As a business owner, you have a lot on your plate. Something always needs your attention, from managing employees to staying on top of your finances. One aspect of running a corporation that can be easily overlooked, but is essential, is maintaining the corporate veil. This refers to the legal separation between a corporation’s interests and the personal interests of its owners, shareholders & officers. This separation is necessary if you don’t want to be held personally liable for corporate wrongdoing. One way to ensure that you maintain the corporate veil is by using a virtual office instead of your home address for your business. This avoids the appearance of impropriety and ensures there’s no co-mingling between your personal business and your corporation’s business.
What is the Corporate Veil?
The corporate veil is a legal concept that demands the separation of corporate finances, and its actions from the assets of its owners. Simply put, it protects the personal assets of shareholders and officers from being attached to lawsuits or claims against the corporation. To maintain this protection, some thresholds must be met. One threshold is that corporate operations and finances remain separate from personal affairs and finances. In other words, there is never a unity of interests between a corporation and its officers.
The courts may strip the corporation of this protection if the corporate veil is pierced. This means that the assets of corporate officers can be seized to pay for legal damages, debts, and other financial obligations of the business, something no business owner wants.
How is the Corporate Veil Pierced?
There are a few different ways the corporate veil can be pierced. We will focus on the measure the courts call “alter ego liability.” Alter ego liability is found when a court determines that a business and its owners are essentially the same entity. When a court finds alter ego liability, they find a unity of interest between the corporation’s interests and the interest of its shareholders/officers. For example, the officers use the corporation as a shell company for their personal gain. In this case, a court may strip the corporation of its limited liability protection.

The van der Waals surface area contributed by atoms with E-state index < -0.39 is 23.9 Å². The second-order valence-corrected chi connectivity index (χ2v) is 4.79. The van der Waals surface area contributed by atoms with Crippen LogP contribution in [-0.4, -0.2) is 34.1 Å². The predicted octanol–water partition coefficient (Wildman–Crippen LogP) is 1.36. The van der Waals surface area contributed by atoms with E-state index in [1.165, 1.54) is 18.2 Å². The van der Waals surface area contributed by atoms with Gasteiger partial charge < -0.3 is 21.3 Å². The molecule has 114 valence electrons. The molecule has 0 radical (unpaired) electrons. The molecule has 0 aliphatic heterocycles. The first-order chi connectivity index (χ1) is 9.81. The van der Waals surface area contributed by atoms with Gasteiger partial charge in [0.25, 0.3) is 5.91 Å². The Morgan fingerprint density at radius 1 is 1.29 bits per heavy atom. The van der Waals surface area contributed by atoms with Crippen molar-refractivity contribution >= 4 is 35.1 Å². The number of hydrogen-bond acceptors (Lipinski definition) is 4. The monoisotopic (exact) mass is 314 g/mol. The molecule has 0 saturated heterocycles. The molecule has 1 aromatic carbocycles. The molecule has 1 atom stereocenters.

Several factors can contribute to a court finding alter ego liability, including the co-commingling of personal and business finances, failure to comply with corporate formalities, or using personal assets to pay for business expenses and vice versa. These actions blur the lines, making it more likely that a court will find the corporate veil pierced.
Why Using Your Home Address Can Pierce the Corporate Veil
Using your home address as your corporate address may effectively blur the lines between your personal life and your business and creates an appearance of impropriety. This may make it challenging to maintain corporate veil protection and increase the likelihood of alter ego liability if a lawsuit or claim against your corporation exists.
For example, let’s say you’re sued for breach of contract. Suppose you use your home address for your corporate address. In this case, the plaintiff’s lawyers may argue that your business is merely a shell company and that you, the corporate officer, and your business are essentially the same entity, thereby holding you personally liable for any corporate wrongdoing or debt. This argument is more compelling when personal and business finances are commingled.
In addition, if you use your home address for your business, you may be more likely to use corporate assets to pay for personal expenses. For example, you pay your home’s electric bill out of your company checking account, or you might use your personal credit card to pay for business expenses or use your personal bank account to deposit business income.
Why Using a Virtual Office is the Best Choice
To minimize the risk of piercing the corporate veil, you must create a clear separation between your business and yourself. A virtual office is the best way to do this without breaking the bank. A virtual office offers more than a business address for your company. It ensures that your corporation is a separate entity from your personal interests. Virtual offices provide privacy protection, as well as create an aura of professionalism for your new venture. They offer flexibility, which allows business owners to work from anywhere while maintaining a professional client-facing image and a clear separation of business and personal interests.
Opus Virtual Offices
Piercing the corporate veil is a serious legal doctrine that can expose shareholders’ personal assets to liability. With a virtual office, corporations and their shareholders/officers can enjoy many benefits while reducing the risk of losing their limited liability protection simply because it will ensure a separation of personal and professional interests.
Opus Virtual Offices is a B2B provider that offers administrative support and a host of virtual services. With features such as digital mail sorting, real-time call log, parcel post receiving, live reception, and meeting rooms on demand, it is the clear choice among virtual office providers. Make the choice that serves your corporation best, use a virtual office, and don’t expose your corporation to risk.
Posted on May 3, 2023 by Melanie Rauch